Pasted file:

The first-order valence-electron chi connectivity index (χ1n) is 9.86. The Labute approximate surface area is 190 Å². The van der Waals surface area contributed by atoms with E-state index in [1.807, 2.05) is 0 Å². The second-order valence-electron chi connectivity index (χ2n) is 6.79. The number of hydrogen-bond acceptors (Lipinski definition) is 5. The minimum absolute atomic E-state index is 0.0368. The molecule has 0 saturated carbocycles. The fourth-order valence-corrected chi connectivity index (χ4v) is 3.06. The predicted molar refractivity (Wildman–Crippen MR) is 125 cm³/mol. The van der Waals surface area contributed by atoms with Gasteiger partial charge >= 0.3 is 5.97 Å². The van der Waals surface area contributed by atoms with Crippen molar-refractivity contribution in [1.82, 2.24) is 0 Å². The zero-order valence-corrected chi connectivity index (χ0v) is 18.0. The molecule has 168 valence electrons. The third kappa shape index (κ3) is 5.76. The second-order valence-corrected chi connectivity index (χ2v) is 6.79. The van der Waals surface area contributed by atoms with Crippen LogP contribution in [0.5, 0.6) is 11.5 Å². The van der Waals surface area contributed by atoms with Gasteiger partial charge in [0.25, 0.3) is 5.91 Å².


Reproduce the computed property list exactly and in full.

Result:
The first-order valence-electron chi connectivity index (χ1n) is 9.86. The Labute approximate surface area is 190 Å². The van der Waals surface area contributed by atoms with E-state index in [1.807, 2.05) is 0 Å². The second-order valence-electron chi connectivity index (χ2n) is 6.79. The number of hydrogen-bond acceptors (Lipinski definition) is 5. The minimum absolute atomic E-state index is 0.0368. The molecule has 0 saturated carbocycles. The fourth-order valence-corrected chi connectivity index (χ4v) is 3.06. The predicted molar refractivity (Wildman–Crippen MR) is 125 cm³/mol. The van der Waals surface area contributed by atoms with Gasteiger partial charge >= 0.3 is 5.97 Å². The van der Waals surface area contributed by atoms with Crippen molar-refractivity contribution in [1.82, 2.24) is 0 Å². The zero-order valence-corrected chi connectivity index (χ0v) is 18.0. The molecule has 168 valence electrons. The third kappa shape index (κ3) is 5.76. The second-order valence-corrected chi connectivity index (χ2v) is 6.79. The van der Waals surface area contributed by atoms with Crippen LogP contribution in [0.5, 0.6) is 11.5 Å². The van der Waals surface area contributed by atoms with Gasteiger partial charge in [0.25, 0.3) is 5.91 Å².